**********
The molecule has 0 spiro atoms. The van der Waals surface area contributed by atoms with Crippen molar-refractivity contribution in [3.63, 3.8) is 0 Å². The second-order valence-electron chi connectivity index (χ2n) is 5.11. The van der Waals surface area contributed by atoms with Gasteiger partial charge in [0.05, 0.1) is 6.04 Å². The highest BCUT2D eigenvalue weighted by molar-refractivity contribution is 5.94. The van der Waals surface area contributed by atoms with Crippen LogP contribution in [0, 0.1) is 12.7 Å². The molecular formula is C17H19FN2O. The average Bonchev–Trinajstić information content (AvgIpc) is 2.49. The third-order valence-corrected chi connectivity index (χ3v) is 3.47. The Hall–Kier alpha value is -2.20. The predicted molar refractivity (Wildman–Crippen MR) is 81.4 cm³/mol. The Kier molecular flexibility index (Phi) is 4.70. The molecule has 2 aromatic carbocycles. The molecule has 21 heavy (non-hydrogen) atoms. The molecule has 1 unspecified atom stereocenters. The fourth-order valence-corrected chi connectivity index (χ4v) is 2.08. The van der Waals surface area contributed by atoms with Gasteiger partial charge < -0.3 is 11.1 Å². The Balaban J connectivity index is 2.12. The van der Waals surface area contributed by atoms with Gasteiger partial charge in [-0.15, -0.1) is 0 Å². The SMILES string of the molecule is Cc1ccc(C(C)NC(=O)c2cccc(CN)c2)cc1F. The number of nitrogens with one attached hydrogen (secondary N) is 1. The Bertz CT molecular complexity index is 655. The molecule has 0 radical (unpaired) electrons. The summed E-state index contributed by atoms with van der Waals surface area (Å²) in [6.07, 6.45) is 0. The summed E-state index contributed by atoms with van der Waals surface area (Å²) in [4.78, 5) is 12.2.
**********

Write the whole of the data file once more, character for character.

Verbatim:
The molecule has 0 spiro atoms. The van der Waals surface area contributed by atoms with Crippen molar-refractivity contribution in [3.63, 3.8) is 0 Å². The second-order valence-electron chi connectivity index (χ2n) is 5.11. The van der Waals surface area contributed by atoms with Gasteiger partial charge in [0.05, 0.1) is 6.04 Å². The highest BCUT2D eigenvalue weighted by molar-refractivity contribution is 5.94. The van der Waals surface area contributed by atoms with Crippen LogP contribution in [0, 0.1) is 12.7 Å². The molecular formula is C17H19FN2O. The average Bonchev–Trinajstić information content (AvgIpc) is 2.49. The third-order valence-corrected chi connectivity index (χ3v) is 3.47. The Hall–Kier alpha value is -2.20. The predicted molar refractivity (Wildman–Crippen MR) is 81.4 cm³/mol. The Kier molecular flexibility index (Phi) is 4.70. The molecule has 2 aromatic carbocycles. The molecule has 21 heavy (non-hydrogen) atoms. The molecule has 1 unspecified atom stereocenters. The fourth-order valence-corrected chi connectivity index (χ4v) is 2.08. The van der Waals surface area contributed by atoms with Gasteiger partial charge < -0.3 is 11.1 Å². The Balaban J connectivity index is 2.12. The van der Waals surface area contributed by atoms with Gasteiger partial charge in [-0.15, -0.1) is 0 Å². The SMILES string of the molecule is Cc1ccc(C(C)NC(=O)c2cccc(CN)c2)cc1F. The number of nitrogens with one attached hydrogen (secondary N) is 1. The Bertz CT molecular complexity index is 655. The molecule has 0 radical (unpaired) electrons. The summed E-state index contributed by atoms with van der Waals surface area (Å²) in [6.07, 6.45) is 0. The summed E-state index contributed by atoms with van der Waals surface area (Å²) in [4.78, 5) is 12.2.